To be genuinely inclusive and representative of the communities you support, your communication needs to be powered by the voices of those communities. 

Sometimes it isn’t easy. 

Sadly this can lead to a loss of conviction – a loss of trust in the potential of community voice. 

Watch out for Tokenism – this is when it might seem like a community is being given a chance to speak but it is simply symbolic. Some examples might be: 

It can be tempting to go back to the same people again and again, especially if they are reliable and easy to engage with. However, this means that you don’t get to hear from a range of voices and experiences.

That can stop people from feeling like the organisation is the right place for them to feel safe and to speak up. 


What to ask


What to try

One of the best ways to build trust and conviction is through co-design –  to make sure that communities are involved right from the start.

Ensuring communities feel invited in at the very early stages of planning and design may help to ease concerns and help to surface new ideas. A sense of ownership or genuine engagement helps build trust and it can take time.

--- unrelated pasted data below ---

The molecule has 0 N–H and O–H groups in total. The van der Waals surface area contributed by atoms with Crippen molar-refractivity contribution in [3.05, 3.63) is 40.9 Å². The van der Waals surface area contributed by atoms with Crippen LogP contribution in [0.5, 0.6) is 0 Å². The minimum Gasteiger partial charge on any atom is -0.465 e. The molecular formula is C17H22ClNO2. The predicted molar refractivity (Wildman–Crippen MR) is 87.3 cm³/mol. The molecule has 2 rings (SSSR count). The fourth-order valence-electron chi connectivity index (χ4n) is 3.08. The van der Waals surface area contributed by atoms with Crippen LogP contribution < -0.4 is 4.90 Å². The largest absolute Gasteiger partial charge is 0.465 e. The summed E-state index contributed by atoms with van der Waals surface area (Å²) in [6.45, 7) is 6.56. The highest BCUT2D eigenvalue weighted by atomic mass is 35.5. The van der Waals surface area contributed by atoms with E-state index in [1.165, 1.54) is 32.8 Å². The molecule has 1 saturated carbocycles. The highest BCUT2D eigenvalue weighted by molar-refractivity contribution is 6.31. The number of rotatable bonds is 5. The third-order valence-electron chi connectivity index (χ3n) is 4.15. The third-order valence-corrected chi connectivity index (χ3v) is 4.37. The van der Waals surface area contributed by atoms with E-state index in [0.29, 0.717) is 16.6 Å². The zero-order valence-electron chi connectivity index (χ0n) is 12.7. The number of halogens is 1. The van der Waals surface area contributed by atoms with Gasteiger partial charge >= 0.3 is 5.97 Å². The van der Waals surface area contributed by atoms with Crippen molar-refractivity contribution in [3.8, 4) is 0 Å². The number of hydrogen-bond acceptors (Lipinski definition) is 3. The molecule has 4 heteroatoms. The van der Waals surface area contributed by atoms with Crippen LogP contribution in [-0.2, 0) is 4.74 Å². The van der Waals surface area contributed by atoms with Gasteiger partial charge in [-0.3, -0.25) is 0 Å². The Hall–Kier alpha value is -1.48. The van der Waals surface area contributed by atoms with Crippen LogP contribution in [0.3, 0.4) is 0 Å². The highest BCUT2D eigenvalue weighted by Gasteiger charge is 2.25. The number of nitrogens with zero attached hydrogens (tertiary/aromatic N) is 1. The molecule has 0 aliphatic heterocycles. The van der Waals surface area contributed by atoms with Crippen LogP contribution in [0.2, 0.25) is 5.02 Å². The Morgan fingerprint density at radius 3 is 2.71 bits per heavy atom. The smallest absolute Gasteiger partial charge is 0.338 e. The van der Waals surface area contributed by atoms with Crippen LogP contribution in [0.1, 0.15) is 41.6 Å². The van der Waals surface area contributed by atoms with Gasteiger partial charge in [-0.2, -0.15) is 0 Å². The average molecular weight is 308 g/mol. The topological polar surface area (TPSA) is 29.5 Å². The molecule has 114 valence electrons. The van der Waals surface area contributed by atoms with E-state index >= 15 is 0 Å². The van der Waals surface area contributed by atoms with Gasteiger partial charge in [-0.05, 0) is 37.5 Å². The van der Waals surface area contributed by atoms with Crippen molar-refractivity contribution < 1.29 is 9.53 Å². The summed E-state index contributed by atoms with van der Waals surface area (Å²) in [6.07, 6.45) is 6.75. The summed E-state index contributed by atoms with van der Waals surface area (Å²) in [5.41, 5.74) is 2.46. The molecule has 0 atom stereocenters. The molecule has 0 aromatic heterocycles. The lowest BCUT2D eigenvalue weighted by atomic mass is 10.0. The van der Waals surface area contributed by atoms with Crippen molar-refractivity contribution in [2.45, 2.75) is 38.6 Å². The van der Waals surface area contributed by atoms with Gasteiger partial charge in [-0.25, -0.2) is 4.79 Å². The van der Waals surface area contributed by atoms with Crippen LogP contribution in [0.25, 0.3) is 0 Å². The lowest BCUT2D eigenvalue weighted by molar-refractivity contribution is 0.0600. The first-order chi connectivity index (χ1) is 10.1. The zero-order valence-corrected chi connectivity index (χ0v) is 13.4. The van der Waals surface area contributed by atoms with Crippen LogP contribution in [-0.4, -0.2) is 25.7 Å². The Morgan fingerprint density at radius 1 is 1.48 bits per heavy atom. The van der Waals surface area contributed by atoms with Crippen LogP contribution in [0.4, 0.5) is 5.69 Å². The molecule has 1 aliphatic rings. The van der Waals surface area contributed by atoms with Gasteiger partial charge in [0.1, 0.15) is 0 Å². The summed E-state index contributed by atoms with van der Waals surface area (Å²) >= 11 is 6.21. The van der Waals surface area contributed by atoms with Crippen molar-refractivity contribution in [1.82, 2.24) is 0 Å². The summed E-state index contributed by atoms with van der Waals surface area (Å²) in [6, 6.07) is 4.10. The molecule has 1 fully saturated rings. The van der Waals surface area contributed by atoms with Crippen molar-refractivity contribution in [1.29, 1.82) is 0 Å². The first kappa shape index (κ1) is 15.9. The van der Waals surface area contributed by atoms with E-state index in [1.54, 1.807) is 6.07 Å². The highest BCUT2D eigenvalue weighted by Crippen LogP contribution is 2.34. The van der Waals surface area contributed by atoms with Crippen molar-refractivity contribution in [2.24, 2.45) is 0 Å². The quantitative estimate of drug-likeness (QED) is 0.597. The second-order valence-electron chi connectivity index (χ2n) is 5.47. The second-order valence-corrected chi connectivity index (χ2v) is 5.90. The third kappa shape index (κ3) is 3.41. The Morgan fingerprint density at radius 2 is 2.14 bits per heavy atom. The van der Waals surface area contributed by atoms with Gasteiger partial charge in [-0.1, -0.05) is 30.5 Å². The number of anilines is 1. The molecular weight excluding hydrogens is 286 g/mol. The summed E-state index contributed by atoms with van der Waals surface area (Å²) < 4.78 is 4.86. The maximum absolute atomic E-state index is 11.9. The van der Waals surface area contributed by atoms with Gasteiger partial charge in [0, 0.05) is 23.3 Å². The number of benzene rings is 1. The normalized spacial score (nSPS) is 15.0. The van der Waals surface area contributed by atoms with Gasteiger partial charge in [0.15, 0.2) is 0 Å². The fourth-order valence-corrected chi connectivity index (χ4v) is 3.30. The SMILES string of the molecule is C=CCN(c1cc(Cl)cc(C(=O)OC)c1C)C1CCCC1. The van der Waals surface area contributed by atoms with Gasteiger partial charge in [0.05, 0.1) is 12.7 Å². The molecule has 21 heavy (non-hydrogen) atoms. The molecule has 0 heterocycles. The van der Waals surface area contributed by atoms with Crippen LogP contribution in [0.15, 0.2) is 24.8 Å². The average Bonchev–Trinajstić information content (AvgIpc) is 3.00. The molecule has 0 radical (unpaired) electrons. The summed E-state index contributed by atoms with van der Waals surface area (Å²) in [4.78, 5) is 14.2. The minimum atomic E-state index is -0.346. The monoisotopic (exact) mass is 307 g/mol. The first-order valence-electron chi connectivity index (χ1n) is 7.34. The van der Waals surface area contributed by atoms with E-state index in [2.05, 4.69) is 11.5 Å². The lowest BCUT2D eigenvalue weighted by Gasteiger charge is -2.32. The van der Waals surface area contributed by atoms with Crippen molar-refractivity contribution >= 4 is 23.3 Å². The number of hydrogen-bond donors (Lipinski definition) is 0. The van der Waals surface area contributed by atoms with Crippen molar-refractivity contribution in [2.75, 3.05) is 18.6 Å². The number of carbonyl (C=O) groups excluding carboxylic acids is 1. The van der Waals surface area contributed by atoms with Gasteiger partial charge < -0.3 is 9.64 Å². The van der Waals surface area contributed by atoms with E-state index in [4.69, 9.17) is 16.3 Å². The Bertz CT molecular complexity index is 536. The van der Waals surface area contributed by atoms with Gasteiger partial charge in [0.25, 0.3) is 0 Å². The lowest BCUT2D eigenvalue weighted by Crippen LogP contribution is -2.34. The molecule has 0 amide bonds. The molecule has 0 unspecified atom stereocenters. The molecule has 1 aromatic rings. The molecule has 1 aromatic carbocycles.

The emphasis needs to be on listening and responding to a genuine problem rather than arriving with an idea or solution. 


What to explore

IDEO.org is a nonprofit design studio that designs products and services alongside organisations that are committed to creating a more just and inclusive world.

Check out their brilliant design kit for more ideas and models for community-centric design. 

We particularly love this idea around photo journaling to better understand someone’s daily life and thereby shape the design of a campaign or story around their experiences.